PERRYVILLE — By mid-morning Saturday, thousands of people from near and far packed the streets of downtown Perryville as well as the lush hills of the historic Perryville Battlefield.
It’s too early to tell just how many people visited the small city this weekend for the 150th anniversary of the famed Civil War Battle of Perryville, but just a few hours after the gates opened Saturday, spectators were already using overflow parking and making a rather lengthy trek to the admissions gate.
Some of the crowd were dressed in modern shirts and blue jeans, while others were decked out in military attire. Many people in the mid-morning crowd brought their young children and grandchildren, though the throng also held plenty of solo visitors.
One of the people who came out to Perryville on his own was Mark Upton. A Danville resident, from his home he was able to hear the sound of cannon fire early Saturday during one of the re-enactment battles.
“I could hear the cannons for a little over an hour,” Upton said.
Upton has not attended every Battle of Perryville celebration, but has participated several times as both a re-enactor and a spectator. He especially appreciates the significance of a 150th anniversary celebration.
“It has been 150 years since that great contest made us a unified nation,” Upton said. “Before the Civil War and the Battle of Perryville, we were simply a group of states.”
Teddy Fuson and his 7-year-old son, Hunter, traveled about three hours from Pineville. They had not attended a Perryville re-enactment before, but decided to do so because of the significance of this particular celebration. Father and son were dressed in military attire.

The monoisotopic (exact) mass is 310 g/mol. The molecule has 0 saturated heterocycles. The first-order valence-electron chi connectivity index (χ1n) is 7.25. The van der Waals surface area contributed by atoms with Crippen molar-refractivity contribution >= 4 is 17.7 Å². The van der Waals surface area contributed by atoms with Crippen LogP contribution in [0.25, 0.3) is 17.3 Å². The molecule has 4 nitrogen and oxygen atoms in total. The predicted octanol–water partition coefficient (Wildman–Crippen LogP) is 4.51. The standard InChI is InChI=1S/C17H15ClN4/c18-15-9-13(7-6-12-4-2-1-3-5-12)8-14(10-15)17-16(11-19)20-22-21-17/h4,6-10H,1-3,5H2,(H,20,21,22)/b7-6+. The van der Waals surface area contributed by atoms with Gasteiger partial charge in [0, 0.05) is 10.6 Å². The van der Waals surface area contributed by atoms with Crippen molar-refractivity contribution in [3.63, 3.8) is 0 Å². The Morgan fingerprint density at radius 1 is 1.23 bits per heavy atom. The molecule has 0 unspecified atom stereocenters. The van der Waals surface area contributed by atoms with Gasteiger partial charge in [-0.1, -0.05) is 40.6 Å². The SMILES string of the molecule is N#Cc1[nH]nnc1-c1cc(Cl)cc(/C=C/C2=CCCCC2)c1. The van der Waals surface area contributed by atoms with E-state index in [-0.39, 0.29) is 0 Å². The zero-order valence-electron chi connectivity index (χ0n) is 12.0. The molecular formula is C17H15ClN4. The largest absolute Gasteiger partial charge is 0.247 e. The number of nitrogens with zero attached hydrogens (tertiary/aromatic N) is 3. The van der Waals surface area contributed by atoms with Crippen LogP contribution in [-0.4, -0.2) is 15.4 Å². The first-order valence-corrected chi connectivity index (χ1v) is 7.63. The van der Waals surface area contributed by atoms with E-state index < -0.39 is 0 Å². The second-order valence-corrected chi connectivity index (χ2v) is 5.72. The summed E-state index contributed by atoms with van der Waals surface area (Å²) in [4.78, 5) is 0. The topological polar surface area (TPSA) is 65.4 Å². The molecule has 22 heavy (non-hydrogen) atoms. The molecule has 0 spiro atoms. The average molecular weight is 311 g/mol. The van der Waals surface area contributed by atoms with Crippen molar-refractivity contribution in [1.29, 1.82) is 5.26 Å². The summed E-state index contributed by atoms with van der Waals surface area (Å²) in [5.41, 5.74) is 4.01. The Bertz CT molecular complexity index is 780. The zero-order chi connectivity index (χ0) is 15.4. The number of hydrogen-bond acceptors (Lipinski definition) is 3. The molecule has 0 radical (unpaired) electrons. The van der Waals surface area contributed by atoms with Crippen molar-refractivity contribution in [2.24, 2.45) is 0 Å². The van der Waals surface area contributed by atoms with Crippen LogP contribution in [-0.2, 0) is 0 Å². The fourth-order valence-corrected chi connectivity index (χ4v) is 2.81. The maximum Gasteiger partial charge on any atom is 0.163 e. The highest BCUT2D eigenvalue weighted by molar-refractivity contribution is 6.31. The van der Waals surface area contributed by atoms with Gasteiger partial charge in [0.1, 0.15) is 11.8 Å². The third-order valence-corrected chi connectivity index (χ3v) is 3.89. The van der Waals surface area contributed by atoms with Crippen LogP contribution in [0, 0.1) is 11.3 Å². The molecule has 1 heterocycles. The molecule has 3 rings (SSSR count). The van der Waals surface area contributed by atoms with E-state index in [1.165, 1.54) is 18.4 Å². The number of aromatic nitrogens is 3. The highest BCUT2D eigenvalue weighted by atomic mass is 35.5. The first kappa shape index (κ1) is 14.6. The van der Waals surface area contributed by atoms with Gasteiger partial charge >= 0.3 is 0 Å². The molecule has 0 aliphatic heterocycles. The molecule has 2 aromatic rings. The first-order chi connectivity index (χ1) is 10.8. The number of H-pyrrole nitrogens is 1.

“I’ve always been interested in the Civil War,” Teddy Fuson said. “Hunter is getting interested in this type of history as well.”
Seth and Justin Dix, brothers who consider Nicholasville home, along with Justin’s son 3-year-old Emory, were also in attendance Saturday. Thomas G. Dix, Seth and Justin Dix’s third-great-grandfather, was killed in the Civil War Battle of Atlanta in 1864.
“I’ve been coming to Perryville re-enactments for at least 25 years,” Seth Dix said.
Justin Dix, who now lives in Garrard County, is an active member of the Civil War Roundtable. He described the organization as a group of scholars that engage in various social discussions related to the history of the war.
“Sometimes the movies skew the events of the Civil War out of proportion and make it hard for people to see what it was really like during the war,” Justin Dix said. “However, Perryville’s events, especially this year’s, are usually pretty historically accurate.”